Documents & Preliminary Results

The following list shows our collected documents detailing the project, as well as some preliminary data & results. For protocols, please visit our protocols page. Stay posted! This page will be updated as the project develops with ongoing results, presentations, and other useful documents.

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Geotagged edna detections by reserve

This data visualization tool allows us to select sample sites at different Reserves and see the eDNA detections from those samples displayed in different ways. These sites are currently in draft form: they do not include all sites, nor all detections, and species ID’s have not been confirmed in all cases.

Great Bay Reserve

Wells Reserve

South Slough Reserve

Hudson River Reserve

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Collaborative science for estuaries webinar

In February 2019, our team presented on our project and preliminary results through the NERRS Science Collaborative’s webinar series, Collaborative Science for Estuaries.


Webinar slides

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eDna data & Results newsletters

Newsletter series presenting brief, user-friendly explanations of our preliminary results.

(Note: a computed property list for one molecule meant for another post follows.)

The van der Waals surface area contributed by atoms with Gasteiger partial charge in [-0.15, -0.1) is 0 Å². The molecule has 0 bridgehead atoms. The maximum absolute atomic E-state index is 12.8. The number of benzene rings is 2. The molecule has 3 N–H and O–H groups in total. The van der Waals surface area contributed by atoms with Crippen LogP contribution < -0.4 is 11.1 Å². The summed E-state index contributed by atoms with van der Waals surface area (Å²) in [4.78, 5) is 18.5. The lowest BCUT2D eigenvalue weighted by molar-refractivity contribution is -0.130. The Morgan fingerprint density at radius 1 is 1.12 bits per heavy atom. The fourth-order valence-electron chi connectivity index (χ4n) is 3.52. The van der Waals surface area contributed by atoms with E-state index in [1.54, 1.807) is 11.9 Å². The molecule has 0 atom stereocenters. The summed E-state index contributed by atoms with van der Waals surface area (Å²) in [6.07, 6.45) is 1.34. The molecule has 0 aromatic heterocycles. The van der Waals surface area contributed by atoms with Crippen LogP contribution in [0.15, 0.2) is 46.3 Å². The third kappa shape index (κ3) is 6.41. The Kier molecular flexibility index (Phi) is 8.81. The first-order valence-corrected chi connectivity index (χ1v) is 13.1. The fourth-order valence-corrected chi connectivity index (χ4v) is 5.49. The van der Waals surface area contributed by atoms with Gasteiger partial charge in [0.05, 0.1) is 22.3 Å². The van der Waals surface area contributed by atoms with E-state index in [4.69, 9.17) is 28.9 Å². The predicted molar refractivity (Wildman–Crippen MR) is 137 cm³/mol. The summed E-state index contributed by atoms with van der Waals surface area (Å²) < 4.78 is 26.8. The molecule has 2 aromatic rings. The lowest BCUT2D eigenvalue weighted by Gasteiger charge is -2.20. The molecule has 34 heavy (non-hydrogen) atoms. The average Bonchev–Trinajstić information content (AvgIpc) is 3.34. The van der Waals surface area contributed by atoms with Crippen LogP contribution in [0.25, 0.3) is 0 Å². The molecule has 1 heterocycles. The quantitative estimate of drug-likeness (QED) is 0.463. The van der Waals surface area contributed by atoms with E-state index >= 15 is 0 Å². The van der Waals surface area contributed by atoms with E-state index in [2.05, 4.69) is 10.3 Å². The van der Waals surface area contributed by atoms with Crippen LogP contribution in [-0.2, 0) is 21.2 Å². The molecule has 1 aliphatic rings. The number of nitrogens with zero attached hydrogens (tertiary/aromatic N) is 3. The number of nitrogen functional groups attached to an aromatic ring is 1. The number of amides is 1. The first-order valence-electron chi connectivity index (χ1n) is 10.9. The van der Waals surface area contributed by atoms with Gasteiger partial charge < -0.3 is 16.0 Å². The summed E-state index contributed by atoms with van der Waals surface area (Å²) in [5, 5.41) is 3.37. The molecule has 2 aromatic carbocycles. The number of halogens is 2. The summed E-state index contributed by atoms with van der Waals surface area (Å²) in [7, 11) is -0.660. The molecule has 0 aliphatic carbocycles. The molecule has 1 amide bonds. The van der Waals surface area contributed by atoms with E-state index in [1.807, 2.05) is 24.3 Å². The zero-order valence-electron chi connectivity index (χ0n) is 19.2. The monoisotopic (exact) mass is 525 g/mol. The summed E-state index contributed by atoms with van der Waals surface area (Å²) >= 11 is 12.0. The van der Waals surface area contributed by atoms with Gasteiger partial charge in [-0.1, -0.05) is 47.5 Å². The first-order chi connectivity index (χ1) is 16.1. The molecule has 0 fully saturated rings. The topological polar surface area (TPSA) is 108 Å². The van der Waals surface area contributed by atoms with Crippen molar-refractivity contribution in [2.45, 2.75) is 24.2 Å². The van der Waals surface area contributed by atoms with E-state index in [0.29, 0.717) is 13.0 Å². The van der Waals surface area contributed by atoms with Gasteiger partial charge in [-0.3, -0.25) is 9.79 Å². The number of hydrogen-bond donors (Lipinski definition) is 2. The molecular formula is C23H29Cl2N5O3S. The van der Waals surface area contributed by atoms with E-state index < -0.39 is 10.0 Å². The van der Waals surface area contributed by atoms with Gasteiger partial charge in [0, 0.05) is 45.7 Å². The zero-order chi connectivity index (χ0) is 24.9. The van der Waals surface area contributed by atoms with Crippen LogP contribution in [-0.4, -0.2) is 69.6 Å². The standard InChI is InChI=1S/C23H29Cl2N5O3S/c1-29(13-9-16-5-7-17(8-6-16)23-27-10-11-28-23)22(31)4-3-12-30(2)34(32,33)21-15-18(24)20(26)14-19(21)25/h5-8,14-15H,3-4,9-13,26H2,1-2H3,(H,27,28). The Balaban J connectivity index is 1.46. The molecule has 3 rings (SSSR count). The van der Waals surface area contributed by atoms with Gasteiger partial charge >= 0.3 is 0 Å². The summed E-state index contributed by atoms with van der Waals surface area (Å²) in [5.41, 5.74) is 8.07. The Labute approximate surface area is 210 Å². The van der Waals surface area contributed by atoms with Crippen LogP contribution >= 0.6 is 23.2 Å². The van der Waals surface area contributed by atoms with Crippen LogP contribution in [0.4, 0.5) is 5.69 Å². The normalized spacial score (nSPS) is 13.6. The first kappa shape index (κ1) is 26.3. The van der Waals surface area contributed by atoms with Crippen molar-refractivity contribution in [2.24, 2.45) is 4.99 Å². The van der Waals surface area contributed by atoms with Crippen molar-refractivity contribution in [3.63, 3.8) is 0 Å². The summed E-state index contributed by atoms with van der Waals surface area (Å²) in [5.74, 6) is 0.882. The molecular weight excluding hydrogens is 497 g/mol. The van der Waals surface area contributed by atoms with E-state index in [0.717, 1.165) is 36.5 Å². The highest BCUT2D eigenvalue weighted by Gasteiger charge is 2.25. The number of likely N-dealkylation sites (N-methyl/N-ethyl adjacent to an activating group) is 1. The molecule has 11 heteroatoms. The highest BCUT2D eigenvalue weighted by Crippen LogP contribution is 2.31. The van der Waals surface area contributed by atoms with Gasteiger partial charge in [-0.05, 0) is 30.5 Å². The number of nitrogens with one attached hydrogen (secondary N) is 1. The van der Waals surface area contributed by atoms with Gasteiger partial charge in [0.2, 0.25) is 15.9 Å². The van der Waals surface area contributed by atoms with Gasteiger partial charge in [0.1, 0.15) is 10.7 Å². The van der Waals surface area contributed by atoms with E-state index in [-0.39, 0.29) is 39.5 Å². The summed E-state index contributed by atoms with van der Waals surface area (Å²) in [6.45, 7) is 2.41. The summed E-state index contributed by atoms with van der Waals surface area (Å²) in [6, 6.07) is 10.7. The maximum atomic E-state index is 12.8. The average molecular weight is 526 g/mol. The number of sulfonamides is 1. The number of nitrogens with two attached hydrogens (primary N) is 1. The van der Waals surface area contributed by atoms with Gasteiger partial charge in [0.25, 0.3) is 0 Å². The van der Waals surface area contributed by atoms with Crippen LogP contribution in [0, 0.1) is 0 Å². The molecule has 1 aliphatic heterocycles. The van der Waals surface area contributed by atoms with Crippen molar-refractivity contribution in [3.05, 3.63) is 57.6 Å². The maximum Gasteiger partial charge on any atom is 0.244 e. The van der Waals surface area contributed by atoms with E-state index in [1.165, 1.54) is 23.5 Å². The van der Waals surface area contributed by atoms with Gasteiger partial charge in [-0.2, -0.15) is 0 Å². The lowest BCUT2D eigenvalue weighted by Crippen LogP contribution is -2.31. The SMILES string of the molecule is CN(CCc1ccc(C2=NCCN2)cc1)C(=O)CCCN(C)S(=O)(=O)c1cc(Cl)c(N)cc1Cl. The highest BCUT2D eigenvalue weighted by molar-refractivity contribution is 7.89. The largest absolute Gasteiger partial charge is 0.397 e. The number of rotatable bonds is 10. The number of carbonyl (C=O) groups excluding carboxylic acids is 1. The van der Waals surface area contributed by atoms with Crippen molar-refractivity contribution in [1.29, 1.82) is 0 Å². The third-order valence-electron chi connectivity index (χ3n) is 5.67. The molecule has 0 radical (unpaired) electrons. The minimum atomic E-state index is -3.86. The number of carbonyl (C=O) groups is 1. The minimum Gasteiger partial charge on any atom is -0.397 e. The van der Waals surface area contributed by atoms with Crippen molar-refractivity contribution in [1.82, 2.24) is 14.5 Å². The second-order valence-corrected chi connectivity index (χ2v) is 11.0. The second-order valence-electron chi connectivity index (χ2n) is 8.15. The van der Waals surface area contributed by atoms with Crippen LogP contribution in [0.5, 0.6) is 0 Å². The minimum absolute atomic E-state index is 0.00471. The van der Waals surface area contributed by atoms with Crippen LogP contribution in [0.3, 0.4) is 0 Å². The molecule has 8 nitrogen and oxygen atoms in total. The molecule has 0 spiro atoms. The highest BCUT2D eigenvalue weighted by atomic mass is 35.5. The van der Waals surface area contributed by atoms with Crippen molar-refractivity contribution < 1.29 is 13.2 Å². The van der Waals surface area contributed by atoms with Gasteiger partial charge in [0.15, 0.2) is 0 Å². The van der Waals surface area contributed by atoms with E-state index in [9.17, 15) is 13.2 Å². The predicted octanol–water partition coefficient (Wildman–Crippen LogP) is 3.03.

Newsletter #1 - eDNA at Wells & Hake - July 31, 2018

Newsletter #2 - eDNA at Great Bay & River Herring - August 24, 2018

Newsletter #3 - 18S Primer & Microscope Taxonomy - September 28, 2018

Newsletter #4 - Sample Variance at Great Bay - October 11, 2018

Newsletter #5 - Biodiversity Metrics from 18S - December 03, 2018

Newsletter #6 - Primers & Oregon Lamprey - January 22, 2019

Newsletter #7 - Metabarcoding vs. ddPCR - July 18, 2019



At the links below you can access some parts of our data directly. QIIME 2 (Quantitative Insights Into Microbial Ecology) is the software we use for processing and analyzing our data. You can learn more about the QIIME 2 software here. We will be updating this section regularly. If you have issues accessing the data, or if you have thoughts or questions about it, please reach out to us directly on our contact page.

South Slough Phylogenetic Diversity Data

South Slough PCoA Analysis


nerrs science collaborative 2-page project fact sheet

"Biological monitoring programs are essential foundations for effective management of estuaries and coasts, but they can be expensive to conduct and may be traumatic for the target species. Advancements in DNA methods now make it possible to identify the organisms in an area by the DNA they leave behind. Environmental DNA (eDNA) comes from feces, gametes, scales, and cells that an organism sheds, and is easily collected from water and sediment samples. Rapid reductions in analytical costs now allow scientists to analyze eDNA in water samples and identify..."

Download Project Fact Sheet